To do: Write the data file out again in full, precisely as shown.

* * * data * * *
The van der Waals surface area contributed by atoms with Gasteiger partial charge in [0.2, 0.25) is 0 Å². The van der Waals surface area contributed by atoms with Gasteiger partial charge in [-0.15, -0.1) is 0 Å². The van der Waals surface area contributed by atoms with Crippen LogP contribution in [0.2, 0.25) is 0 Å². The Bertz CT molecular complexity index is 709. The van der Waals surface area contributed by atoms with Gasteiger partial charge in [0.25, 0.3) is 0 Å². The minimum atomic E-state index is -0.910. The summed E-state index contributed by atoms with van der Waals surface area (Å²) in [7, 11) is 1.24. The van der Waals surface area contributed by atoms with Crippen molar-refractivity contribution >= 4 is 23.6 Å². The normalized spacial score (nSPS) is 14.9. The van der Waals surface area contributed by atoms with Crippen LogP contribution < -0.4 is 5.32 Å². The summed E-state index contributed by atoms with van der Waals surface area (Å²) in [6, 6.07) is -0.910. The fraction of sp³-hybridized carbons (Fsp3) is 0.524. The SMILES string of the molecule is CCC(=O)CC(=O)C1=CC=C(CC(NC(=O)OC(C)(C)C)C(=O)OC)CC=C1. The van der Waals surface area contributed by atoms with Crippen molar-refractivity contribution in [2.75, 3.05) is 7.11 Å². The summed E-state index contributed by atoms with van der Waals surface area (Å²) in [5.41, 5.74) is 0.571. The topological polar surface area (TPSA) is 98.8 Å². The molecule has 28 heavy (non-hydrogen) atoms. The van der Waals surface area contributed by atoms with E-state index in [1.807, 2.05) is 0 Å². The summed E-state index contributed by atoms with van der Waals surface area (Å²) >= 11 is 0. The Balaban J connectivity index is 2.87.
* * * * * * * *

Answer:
The van der Waals surface area contributed by atoms with Gasteiger partial charge in [0.2, 0.25) is 0 Å². The van der Waals surface area contributed by atoms with Gasteiger partial charge in [-0.15, -0.1) is 0 Å². The van der Waals surface area contributed by atoms with Crippen LogP contribution in [0.2, 0.25) is 0 Å². The Bertz CT molecular complexity index is 709. The van der Waals surface area contributed by atoms with Gasteiger partial charge in [0.25, 0.3) is 0 Å². The minimum atomic E-state index is -0.910. The summed E-state index contributed by atoms with van der Waals surface area (Å²) in [7, 11) is 1.24. The van der Waals surface area contributed by atoms with Crippen molar-refractivity contribution >= 4 is 23.6 Å². The normalized spacial score (nSPS) is 14.9. The van der Waals surface area contributed by atoms with Crippen LogP contribution < -0.4 is 5.32 Å². The summed E-state index contributed by atoms with van der Waals surface area (Å²) in [6, 6.07) is -0.910. The fraction of sp³-hybridized carbons (Fsp3) is 0.524. The SMILES string of the molecule is CCC(=O)CC(=O)C1=CC=C(CC(NC(=O)OC(C)(C)C)C(=O)OC)CC=C1. The van der Waals surface area contributed by atoms with Crippen molar-refractivity contribution in [2.75, 3.05) is 7.11 Å². The summed E-state index contributed by atoms with van der Waals surface area (Å²) in [5.41, 5.74) is 0.571. The topological polar surface area (TPSA) is 98.8 Å². The molecule has 28 heavy (non-hydrogen) atoms. The van der Waals surface area contributed by atoms with E-state index in [1.807, 2.05) is 0 Å². The summed E-state index contributed by atoms with van der Waals surface area (Å²) >= 11 is 0. The Balaban J connectivity index is 2.87.